Continuing to chapter 3, we enter a discussion of “Optimal Reduction which is the central premise of the book and bridges the philosophical with the technical. Video and audio reproductions are each discussed in terms of quality, definition, and accuracy. Acknowledgment is given that perfect reproduction may not be possible outside of a studio control room, yet the home experience can still reference that standard to achieve the best recreation of the original, within reason.

Chapters 4 to 8 form the bulk of the essential information on how to achieve the goal of optimal reproduction, although the order of the chapters and some material within the chapters is curious. Chapter 4 dives into “Room Design” which is a critical consideration for those designing a complete environment from the ground up and for those working with existing rooms in their home, office, or studio space. The organization is curious about “The Need for Subwoofers” appearing before “Floor Plan,” but all the material presented is essential to a strong design.

Of particular value are the diagrams which overlay standardized speaker arrangements into the non-standard room shapes, as this is never really discussed in other texts on studio or control room design. This transition from theory to practice is what brings the topic out from the professional or academic space and into the real world of compromise.

Chapters 5, 6, and 7 discuss “Digital Sources,” “Video Equipment,” and “Audio Equipment,” respectively. Each dives into the unique terminology of the discipline and discusses key types of components, technologies, and considerations to use in choosing the various devices for a system. (Sorry audiophiles, but there’s no mention of analog tape or vinyl to be found here.) Images or mentions of specific brands and models are notably absent, unlike those that would typically dominate wide market A/V technology literature, which makes this the most clinical kind of buyer’s guide: “here are the criteria and you may decide what is best.” I truly respect this style and approach, although I can imagine that some readers may relate to it being sent off to buy a car knowing all of the relevant concepts of curb weight, fuel economy, and torque, but with no sense of the difference between a Freightliner, a Ford, or a Ferrari.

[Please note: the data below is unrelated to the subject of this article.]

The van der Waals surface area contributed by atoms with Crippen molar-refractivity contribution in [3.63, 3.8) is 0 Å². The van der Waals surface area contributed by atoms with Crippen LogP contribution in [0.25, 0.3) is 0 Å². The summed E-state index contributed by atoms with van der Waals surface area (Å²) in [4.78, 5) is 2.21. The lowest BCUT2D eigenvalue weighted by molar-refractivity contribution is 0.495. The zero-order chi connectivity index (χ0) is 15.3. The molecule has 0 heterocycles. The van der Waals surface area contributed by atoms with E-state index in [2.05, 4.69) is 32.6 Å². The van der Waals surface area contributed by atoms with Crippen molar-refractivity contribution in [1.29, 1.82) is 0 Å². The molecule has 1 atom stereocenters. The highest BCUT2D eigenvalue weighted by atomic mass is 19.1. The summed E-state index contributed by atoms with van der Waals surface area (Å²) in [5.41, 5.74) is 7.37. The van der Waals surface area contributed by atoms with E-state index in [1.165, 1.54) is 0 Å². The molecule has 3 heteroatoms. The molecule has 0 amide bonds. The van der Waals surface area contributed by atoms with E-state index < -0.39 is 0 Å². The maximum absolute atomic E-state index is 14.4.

In an interesting twist, chapter 8 circles back around to “Room Acoustics” (which I would have expected to follow room design) and discusses topics from the basics of modes and nodes to constructing and placing homebuilt acoustical treatments. It is no doubt woefully short by the standards of an NCEJ reader, and we might shudder at the thought that performing your own acoustic measurements “is actually not that hard,” but remember the context of optimal A/V reproduction at home. I would have liked to see a little more on the topic of aesthetically congruous treatments such as creative ways to hide acoustical properties in architectural elements like wall coverings or bookshelves, but similar to the equipment selection, the concepts are presented so the reader may choose their own solution.

The book closes with chapter 9 as a “Summary” which is really nice addition since it serves as a conceptual index for the preceding chapters. In a few short pages of bullet-point presentation, concepts like “buying an amplifier” and “controlling ambient light” are highlighted with a few quick tips that each refers back to the recommendation number and page where more information can be found about the subject. The order is again peculiar with “Buying Equipment” recommendations appearing before “Designing the Room,” but the usefulness of this chapter is unquestionable. When you add this text to your shelf as a reference, be sure to put a bookmark at the start of chapter 9 to find a concept-based table of contents that will quickly connect your question to the page that holds the answer.

Jeremy Krug
Biamp Systems|Cambridge Sound Management